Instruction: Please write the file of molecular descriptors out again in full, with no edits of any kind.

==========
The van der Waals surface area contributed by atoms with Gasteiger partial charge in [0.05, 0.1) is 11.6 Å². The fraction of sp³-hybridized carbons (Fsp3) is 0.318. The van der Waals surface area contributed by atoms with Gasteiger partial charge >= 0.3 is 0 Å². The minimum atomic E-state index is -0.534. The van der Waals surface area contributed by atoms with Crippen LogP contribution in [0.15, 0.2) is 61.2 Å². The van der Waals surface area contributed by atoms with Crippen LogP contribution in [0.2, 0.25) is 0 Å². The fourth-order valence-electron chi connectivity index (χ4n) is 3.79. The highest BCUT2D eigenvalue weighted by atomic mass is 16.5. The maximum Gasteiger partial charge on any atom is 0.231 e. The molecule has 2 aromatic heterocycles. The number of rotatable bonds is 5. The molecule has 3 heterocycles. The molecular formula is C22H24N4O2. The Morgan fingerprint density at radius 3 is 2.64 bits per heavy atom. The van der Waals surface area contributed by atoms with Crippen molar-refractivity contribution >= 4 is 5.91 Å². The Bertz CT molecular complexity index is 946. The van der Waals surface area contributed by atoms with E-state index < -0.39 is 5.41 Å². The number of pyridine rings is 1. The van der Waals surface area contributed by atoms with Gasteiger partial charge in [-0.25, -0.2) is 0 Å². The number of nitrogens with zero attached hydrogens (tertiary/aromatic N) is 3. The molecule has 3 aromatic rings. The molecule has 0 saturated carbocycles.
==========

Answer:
The van der Waals surface area contributed by atoms with Gasteiger partial charge in [0.05, 0.1) is 11.6 Å². The fraction of sp³-hybridized carbons (Fsp3) is 0.318. The van der Waals surface area contributed by atoms with Gasteiger partial charge >= 0.3 is 0 Å². The minimum atomic E-state index is -0.534. The van der Waals surface area contributed by atoms with Crippen LogP contribution in [0.15, 0.2) is 61.2 Å². The van der Waals surface area contributed by atoms with Crippen LogP contribution in [0.2, 0.25) is 0 Å². The fourth-order valence-electron chi connectivity index (χ4n) is 3.79. The highest BCUT2D eigenvalue weighted by atomic mass is 16.5. The maximum Gasteiger partial charge on any atom is 0.231 e. The molecule has 2 aromatic heterocycles. The number of rotatable bonds is 5. The molecule has 3 heterocycles. The molecular formula is C22H24N4O2. The Morgan fingerprint density at radius 3 is 2.64 bits per heavy atom. The van der Waals surface area contributed by atoms with Crippen molar-refractivity contribution >= 4 is 5.91 Å². The Bertz CT molecular complexity index is 946. The van der Waals surface area contributed by atoms with E-state index < -0.39 is 5.41 Å². The number of pyridine rings is 1. The van der Waals surface area contributed by atoms with Gasteiger partial charge in [-0.25, -0.2) is 0 Å². The number of nitrogens with zero attached hydrogens (tertiary/aromatic N) is 3. The molecule has 3 aromatic rings. The molecule has 0 saturated carbocycles.